By: Raúl Zibechi
The history of the Autonomous Territorial Government of the Wampis Nation dates back to a half century ago, a process that led to the formation of the Huambisa Aguaruna Council in 1977, under the Peruvian military regime. It was also a response of the Wampis and Awajun peoples to the mestizo colonization of the Marañón River, near the border with Ecuador. A little later they broke with the Jesuits that were working with them and decided to take a path of their own.
In a first stage they insisted on the titling of their lands, as a way of recuperating territorial integrity as a people. This process implied many tensions with external actors, the military, extractive companies and mestizo colonizers, and led to the deployment of communal forces to evict the invaders, which was answered with the incarceration of leaders and directors.
With the crisis of the military government at the beginning of the 1980s, there was what the sociologist Tania Gómez (author of a magnificent thesis about the autonomous Wampis government that inspires this article) calls an “avalanche in the Amazon,” from the hand of the multi-national companies in the context of globalization. Hydrocarbons and gold mining are the two activities that most affect the Amazonian peoples, impelled by the authoritarian government of Alberto Fujimori (1990-2000).
The crisis happened in 2009, when the State disavowed the agreements that it had with the peoples. “The Wampis are learning that both the titling and the environmental categorizations of their territory are insufficient tools. The State begins to modify the legal frameworks for permitting the entry of global forces of enormous magnitude, without taking the effects on the life of the Wampis into account,” points out the aforementioned work of Gómez.
The confrontation between indigenous Awajun and Wampis and police and military forces took place on August 5, after almost two months of intense mobilization in the Amazon for the repeal of the decrees that permitted an abusive exploitation of the communal wealth without consultation or consent of the original peoples, with a result of 33 deaths between demonstrators and police.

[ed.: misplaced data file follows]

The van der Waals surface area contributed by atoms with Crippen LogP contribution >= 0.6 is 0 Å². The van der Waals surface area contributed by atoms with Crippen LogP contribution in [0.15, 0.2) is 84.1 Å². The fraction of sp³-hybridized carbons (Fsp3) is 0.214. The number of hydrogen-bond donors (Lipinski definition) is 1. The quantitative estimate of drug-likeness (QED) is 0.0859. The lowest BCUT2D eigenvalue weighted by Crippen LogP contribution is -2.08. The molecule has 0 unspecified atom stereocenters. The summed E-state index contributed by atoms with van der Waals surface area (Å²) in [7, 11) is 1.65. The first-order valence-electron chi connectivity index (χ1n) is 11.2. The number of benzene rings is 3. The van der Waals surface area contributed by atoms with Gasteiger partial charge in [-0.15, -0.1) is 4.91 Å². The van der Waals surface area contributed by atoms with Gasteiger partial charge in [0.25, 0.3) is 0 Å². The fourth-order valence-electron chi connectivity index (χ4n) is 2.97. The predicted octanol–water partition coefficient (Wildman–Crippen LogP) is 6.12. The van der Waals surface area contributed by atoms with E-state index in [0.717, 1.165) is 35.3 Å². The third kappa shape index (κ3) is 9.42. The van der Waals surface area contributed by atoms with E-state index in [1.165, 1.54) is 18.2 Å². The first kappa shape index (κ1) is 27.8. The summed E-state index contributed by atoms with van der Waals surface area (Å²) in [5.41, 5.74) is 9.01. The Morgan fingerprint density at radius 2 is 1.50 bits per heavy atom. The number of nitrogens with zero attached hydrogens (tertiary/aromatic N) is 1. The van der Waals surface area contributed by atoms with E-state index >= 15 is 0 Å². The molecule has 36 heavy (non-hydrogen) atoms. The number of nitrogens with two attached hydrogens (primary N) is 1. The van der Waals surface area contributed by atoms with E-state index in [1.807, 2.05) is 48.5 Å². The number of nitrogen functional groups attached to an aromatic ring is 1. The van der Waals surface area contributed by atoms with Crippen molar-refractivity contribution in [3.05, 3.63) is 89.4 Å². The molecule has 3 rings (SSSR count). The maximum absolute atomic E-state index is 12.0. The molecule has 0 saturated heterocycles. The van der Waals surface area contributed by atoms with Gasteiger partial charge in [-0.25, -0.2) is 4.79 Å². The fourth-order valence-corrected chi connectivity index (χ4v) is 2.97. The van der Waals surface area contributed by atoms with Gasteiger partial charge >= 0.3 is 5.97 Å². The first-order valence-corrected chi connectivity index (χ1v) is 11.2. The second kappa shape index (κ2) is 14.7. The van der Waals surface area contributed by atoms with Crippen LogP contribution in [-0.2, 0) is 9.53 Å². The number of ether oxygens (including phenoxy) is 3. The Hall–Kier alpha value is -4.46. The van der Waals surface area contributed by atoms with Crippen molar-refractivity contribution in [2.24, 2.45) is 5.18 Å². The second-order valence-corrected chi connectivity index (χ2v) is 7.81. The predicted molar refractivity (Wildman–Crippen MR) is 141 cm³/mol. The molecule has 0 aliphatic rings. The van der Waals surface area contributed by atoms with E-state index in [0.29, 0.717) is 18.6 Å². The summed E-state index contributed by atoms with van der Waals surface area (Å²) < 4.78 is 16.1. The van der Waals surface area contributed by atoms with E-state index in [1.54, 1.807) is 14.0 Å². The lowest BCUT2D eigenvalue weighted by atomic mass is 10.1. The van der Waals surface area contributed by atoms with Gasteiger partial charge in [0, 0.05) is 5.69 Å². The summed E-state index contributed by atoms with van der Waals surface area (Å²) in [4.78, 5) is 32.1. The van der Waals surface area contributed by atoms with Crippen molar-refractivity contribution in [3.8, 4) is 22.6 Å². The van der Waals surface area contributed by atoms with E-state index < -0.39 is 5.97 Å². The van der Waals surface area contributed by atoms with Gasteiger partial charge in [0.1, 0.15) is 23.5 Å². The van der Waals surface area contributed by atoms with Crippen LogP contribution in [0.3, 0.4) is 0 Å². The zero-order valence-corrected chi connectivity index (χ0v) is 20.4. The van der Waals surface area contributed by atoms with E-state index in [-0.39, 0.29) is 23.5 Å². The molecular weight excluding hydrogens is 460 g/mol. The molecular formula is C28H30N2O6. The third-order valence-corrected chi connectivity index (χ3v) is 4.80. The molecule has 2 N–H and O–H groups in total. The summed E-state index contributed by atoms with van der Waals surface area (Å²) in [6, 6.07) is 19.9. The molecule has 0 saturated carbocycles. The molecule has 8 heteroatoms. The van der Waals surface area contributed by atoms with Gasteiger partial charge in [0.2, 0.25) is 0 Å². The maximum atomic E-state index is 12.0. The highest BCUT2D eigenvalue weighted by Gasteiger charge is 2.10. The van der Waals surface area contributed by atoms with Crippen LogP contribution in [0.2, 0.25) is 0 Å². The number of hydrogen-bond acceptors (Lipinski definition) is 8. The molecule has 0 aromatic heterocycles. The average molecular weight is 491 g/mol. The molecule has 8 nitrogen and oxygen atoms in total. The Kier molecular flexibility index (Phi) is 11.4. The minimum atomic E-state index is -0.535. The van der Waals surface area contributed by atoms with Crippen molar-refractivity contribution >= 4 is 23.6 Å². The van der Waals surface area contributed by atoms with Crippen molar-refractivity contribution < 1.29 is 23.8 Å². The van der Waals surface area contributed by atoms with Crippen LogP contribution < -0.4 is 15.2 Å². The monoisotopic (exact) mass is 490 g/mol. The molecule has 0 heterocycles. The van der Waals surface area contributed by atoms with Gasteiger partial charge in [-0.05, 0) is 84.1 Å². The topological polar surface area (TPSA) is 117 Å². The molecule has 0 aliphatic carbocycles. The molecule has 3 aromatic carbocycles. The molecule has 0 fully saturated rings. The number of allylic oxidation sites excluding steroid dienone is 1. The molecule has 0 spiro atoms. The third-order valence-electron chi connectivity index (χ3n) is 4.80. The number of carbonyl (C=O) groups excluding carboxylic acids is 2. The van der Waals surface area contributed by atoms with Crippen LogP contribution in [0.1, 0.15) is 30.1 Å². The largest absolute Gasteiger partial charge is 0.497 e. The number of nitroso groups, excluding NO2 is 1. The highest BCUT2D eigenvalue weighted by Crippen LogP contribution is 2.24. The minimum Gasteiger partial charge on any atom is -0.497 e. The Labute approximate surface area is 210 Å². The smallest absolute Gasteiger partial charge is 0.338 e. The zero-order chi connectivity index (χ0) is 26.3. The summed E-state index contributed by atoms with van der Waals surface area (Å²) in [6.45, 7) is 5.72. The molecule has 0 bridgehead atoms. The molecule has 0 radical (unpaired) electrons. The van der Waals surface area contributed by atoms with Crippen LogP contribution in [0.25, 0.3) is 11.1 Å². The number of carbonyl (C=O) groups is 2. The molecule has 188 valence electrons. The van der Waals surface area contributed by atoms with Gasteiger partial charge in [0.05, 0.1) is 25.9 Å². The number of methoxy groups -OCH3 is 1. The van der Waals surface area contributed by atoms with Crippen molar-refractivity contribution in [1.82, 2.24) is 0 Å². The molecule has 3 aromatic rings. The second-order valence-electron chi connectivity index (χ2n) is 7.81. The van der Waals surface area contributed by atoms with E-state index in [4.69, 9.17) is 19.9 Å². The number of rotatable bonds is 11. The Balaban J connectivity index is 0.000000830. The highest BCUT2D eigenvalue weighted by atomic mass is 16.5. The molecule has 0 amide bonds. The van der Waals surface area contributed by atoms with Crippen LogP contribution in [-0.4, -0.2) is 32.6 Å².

The day known as the “Baguazo” (Bagua Massacre) was a parting of waters, besides the synthesis of a long and intense cycle of Amazon struggles. In just six years, on the back of new frustrations that sharpened the historical distrust of the State (criminalization and divisions), the Wampi people decidedly took the path of autonomy.
They had to set aside NGOs and national organizations, including the temptation of municipal administration. This experience also convinced them of the limits of institutions that never treated them as equals, including the laws of prior consultation, which were not applied or were manipulated.
“After participation in these processes, it is concluded that prior consultation is just a convincing procedure in which the State seeks to attack weaknesses of organization.” In order to construct autonomy the communities of two river basins (the Santiago and Morona Rivers) had to articulate and elaborate their autonomous statute in more than a dozen workshops with broad participation of the bases.
One of the central points of the statute emphasizes: “we consider invalid any treaty or consent effectuated in favor of the companies in a separate or partial way before the official process between our nation and the Peruvian State had ended.”
The autonomous government’s organisms of power know four bodies: the principal assembly with 96 assembly members; an executive government with its advisors; governments of both basins and governments of each community with their respective elected authorities.
As the Peruvian sociologist Alvaro Giles points out: “it’s about the first indigenous people in the country to change the strategy of indigenous syndicalism for the idea of self-government.” He adds that there are now three other Amazonian peoples pueblos in the process of founding their autonomous governments, so “we would be facing a new strategy in the world of the Peruvian Amazon.”
Only two observations fit. One is that autonomy is not an option anchored in ideologies, but rather in histories and worldviews that are deployed to face concrete challenges. What shows us that we are faced with genealogies different from those of European origin, analyzed by Castoriadis and others.
Two, that the peoples in movement (a more adequate concept than social movements) are discovering that autonomies and territorial self-governments allow them to confront predatory extractivism in better conditions than any other strategy that may pass for negotiation with the State. In the coming years we will see a proliferation of autonomous processes.
Accumulation by dispossession and capitalism can only be confronted and defeated with other political cultures, outside the institutions and agreements above.
Originally Published in Spanish by La Jornada
Friday, July 19, 2019
Re-Published with English interpretation by the Chiapas Support Committee